There seems to be some activity this week around earnings through open source. First there is Hugh Macleod’s question about finding billionaires in open source. There were some replies, but the one that hit the nail is Jeff Atwood’s
The lack of open source software billionaires is by design. It’s part of the intent of open source software — to balance the scales by devaluing the obscene profit margins that exist in the commercial software business. Duplicating software is about as close to legally printing money as a company can get; profit margins regularly exceed 80 percent.
The real money isn’t in the software. It’s in the service you build with that software.
Nicholas Carr ponders over Dirk Riehle’s analysis about benefit for the programmer in open source. Dirk Riehle concludes that the monetary benefits to a programmer of an open source product are diminishing. As the code gets opened to others, the competition amongst the programmers increase, making them more dispensible than before.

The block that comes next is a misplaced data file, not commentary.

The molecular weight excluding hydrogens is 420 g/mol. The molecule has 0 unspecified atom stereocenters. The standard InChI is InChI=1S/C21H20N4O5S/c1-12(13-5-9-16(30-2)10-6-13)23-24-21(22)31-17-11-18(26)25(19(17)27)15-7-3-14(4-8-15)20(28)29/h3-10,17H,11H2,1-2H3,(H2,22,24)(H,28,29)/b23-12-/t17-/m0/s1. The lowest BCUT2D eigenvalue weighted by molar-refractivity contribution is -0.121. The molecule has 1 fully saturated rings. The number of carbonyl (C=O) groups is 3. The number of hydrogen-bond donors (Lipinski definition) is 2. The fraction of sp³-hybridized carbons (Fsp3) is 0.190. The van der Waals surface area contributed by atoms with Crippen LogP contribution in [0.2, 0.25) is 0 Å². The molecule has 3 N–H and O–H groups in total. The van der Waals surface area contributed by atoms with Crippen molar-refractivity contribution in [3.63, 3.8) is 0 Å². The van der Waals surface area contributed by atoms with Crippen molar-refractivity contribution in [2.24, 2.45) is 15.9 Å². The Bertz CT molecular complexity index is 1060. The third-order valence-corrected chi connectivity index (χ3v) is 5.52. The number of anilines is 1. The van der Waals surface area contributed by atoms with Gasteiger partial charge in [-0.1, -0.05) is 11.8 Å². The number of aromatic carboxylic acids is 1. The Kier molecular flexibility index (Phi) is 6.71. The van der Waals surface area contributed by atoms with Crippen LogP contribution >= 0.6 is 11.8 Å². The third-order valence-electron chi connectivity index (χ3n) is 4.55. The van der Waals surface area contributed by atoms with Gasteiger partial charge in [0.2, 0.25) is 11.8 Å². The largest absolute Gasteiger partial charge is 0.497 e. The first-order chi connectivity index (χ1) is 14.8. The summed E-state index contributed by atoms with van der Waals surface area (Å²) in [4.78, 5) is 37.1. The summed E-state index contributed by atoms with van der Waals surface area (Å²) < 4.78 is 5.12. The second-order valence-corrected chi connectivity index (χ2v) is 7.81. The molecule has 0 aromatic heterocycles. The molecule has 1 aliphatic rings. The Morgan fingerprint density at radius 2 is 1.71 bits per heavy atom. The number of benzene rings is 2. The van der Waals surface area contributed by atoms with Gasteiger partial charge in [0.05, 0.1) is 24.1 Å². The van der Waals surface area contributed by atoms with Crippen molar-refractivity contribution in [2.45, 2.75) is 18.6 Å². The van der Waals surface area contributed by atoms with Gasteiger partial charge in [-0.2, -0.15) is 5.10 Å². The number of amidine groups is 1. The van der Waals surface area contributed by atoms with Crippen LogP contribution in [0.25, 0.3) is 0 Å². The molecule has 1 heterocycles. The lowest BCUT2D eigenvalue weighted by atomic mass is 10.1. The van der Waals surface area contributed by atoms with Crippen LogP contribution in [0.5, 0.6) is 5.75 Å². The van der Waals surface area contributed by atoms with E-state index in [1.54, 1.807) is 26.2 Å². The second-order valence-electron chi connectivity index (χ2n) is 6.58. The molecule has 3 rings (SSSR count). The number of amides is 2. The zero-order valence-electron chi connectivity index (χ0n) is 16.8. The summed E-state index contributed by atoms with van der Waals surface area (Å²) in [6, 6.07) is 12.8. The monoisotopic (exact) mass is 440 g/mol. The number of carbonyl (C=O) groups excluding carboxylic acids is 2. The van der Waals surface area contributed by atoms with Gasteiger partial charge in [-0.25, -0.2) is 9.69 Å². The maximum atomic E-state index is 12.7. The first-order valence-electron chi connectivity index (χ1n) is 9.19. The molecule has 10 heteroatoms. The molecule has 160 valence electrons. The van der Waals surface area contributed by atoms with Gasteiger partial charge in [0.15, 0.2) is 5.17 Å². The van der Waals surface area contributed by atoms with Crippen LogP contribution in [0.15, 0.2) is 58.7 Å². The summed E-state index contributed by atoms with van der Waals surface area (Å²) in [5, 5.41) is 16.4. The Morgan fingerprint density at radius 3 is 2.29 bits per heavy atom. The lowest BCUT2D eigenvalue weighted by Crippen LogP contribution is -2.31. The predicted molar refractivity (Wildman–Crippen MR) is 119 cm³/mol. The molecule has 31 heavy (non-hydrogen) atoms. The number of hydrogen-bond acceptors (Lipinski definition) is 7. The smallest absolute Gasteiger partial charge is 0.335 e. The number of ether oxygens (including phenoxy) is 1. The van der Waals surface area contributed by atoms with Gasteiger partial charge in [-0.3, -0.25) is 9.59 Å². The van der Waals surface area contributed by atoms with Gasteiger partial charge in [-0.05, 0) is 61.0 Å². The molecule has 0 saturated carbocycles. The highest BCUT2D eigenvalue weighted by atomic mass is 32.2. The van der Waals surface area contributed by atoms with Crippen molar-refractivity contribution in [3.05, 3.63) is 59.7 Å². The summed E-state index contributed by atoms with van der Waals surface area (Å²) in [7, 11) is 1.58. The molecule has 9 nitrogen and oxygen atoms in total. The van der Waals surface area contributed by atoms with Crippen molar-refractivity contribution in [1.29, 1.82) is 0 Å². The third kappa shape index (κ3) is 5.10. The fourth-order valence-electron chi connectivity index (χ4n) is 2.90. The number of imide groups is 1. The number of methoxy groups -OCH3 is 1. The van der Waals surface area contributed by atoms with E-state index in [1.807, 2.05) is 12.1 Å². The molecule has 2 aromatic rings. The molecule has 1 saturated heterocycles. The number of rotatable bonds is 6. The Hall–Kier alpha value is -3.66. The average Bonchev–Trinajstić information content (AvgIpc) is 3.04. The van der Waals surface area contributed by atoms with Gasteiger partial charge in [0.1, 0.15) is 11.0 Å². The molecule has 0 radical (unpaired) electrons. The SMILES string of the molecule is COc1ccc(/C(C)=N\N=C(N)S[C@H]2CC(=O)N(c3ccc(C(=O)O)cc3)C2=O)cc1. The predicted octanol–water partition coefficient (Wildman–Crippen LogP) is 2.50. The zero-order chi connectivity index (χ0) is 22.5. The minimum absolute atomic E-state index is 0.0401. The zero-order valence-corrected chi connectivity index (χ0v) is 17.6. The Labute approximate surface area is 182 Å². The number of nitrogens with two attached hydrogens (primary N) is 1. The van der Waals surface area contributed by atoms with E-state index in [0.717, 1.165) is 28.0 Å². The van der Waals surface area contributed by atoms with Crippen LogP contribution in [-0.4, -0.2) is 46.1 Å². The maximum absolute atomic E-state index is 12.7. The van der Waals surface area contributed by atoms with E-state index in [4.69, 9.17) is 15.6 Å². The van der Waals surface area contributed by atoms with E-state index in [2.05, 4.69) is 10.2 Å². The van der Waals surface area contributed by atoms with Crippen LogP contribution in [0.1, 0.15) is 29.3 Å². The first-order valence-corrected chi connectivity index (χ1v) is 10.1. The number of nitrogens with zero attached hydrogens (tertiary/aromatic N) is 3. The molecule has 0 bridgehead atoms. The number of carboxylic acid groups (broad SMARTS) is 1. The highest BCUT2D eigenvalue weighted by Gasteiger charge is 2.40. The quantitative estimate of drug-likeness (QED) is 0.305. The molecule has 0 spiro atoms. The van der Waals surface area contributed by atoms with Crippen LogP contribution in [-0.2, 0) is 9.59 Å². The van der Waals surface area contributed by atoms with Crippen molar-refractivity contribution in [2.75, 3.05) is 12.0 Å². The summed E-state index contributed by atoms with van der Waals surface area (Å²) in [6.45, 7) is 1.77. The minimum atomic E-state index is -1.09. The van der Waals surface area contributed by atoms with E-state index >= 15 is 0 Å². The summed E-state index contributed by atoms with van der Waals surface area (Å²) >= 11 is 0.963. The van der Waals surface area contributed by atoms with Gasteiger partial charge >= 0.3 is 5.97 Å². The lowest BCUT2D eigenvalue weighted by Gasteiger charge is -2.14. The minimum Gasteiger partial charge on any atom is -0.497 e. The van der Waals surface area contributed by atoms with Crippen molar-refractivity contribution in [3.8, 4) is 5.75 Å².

In my humble opinion, one big way open source is different from the proprietary method is that it is beneficial to all the involved parties – the customer, the integrator and yes, the developer. However, there is a difference in the paradigm, which Jeff Atwood grasps the best in saying that the real money is in the service that is built with the software, not the software itself. Why is this fair? Because the customer gets ROI not from the code, but by its application. Its application to the his/her requirements and problems to create a solution. Any developer who can apply or show the application will earn. As for the developer who got in to scratch a personal itch, it is never about money. The returns are expected in scratching the itch itself.
I see a reflection of the because effect in this. These are thoughts just out of personal experience, so feel free say your thoughts.